Souples et colorés, les ballons à sculpter se prêtent facilement à toutes les fantaisies !
Avec une petite pompe pour gonfler les ballons rapidement et quelques torsions, voilà que personnages et animaux apparaissent aussitôt ! Il suffit ensuite d'une bouche, de pupilles ou d'autres détails simples dessinés aux feutres indélébiles pour leur donner du caractère.
Pistolet-laser, poupée, girafe, licorne, dragon, baguette de fée, chapeaux en tous genres…
A little bit of everything can be found on this soundtrack to German director Wim Wenders's 1987 film: theme music, songs from the film, and even some dialogue. It's an eclectic mix, but it hangs together well, instantly evoking the moody, somber texture of Wenders's remarkable story of an angel's desire to once again become flesh and blood. Jürgen Knieper's solemn, meditative string compositions dominate the first half of the disc, interspersed with actor Bruno Ganz's reading of the Peter Handke poem "Lied Vom Kindsein (Song of Childhood)"; it's a dramatic effect that works here almost as well as it does onscreen over sweeping panoramas of a still-divided Berlin. And even if you haven't seen the film, several songs featured prominently in it make this soundtrack an essential listen–namely, Nick Cave's relentlessly spooky "The Carny" and Crime and the City Solution's brilliantly droopy "Six Bells Chime".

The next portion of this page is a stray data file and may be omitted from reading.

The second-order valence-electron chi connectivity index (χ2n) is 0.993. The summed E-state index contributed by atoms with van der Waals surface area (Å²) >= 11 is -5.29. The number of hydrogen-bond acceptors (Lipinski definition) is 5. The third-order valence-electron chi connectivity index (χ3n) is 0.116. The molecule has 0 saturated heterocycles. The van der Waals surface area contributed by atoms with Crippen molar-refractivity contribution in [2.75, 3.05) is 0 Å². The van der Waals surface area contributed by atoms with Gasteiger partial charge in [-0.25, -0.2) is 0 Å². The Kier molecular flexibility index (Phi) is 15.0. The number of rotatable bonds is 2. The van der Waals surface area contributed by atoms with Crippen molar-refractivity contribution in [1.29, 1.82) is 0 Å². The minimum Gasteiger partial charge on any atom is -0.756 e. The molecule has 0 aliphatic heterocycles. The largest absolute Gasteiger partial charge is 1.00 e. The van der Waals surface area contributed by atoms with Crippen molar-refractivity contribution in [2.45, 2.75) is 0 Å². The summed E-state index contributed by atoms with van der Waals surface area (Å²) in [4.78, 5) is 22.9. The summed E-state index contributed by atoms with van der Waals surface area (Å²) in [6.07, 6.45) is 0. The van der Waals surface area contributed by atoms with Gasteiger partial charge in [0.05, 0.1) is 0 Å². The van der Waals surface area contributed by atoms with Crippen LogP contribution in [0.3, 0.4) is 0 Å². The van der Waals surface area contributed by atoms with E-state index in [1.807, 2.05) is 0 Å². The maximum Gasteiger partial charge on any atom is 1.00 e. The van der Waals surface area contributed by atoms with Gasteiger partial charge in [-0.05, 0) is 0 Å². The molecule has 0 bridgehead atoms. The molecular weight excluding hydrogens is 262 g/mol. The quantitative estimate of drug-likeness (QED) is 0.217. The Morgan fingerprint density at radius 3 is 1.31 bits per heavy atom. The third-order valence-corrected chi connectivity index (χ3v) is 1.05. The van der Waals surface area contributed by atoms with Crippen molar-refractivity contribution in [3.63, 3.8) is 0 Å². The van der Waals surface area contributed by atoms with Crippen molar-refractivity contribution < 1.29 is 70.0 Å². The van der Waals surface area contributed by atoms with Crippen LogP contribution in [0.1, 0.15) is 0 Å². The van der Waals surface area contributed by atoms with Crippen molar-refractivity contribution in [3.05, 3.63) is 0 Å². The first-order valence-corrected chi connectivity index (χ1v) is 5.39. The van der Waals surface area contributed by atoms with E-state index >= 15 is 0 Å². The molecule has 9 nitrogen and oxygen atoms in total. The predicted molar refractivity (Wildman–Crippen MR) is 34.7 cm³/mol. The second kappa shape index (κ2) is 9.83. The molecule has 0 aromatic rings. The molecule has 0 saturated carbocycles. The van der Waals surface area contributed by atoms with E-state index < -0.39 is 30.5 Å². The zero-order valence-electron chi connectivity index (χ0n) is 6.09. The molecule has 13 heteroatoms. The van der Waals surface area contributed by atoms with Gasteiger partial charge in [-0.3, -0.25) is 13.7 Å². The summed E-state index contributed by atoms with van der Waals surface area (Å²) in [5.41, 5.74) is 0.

Composer Hans Zimmer (Gladiator, Thin Red Line, Batman Begins) successfully fused his signature brand of overwrought but highly effective melodrama to the backbone of director Ron Howard's 2006 movie adaptation of Dan Brown's controversial religious thriller The Da Vinci Code. That film's main theme, "Chevaliers de Sangreal," has been retooled for the 2009 sequel (the book was actually a prequel) Angels & Demons, preserving all of its elegiac atmosphere while bringing in more choral elements, as well as the nimble fingers of Grammy Award-winning violinist Joshua Bell to reflect the story's central character, Vatican City.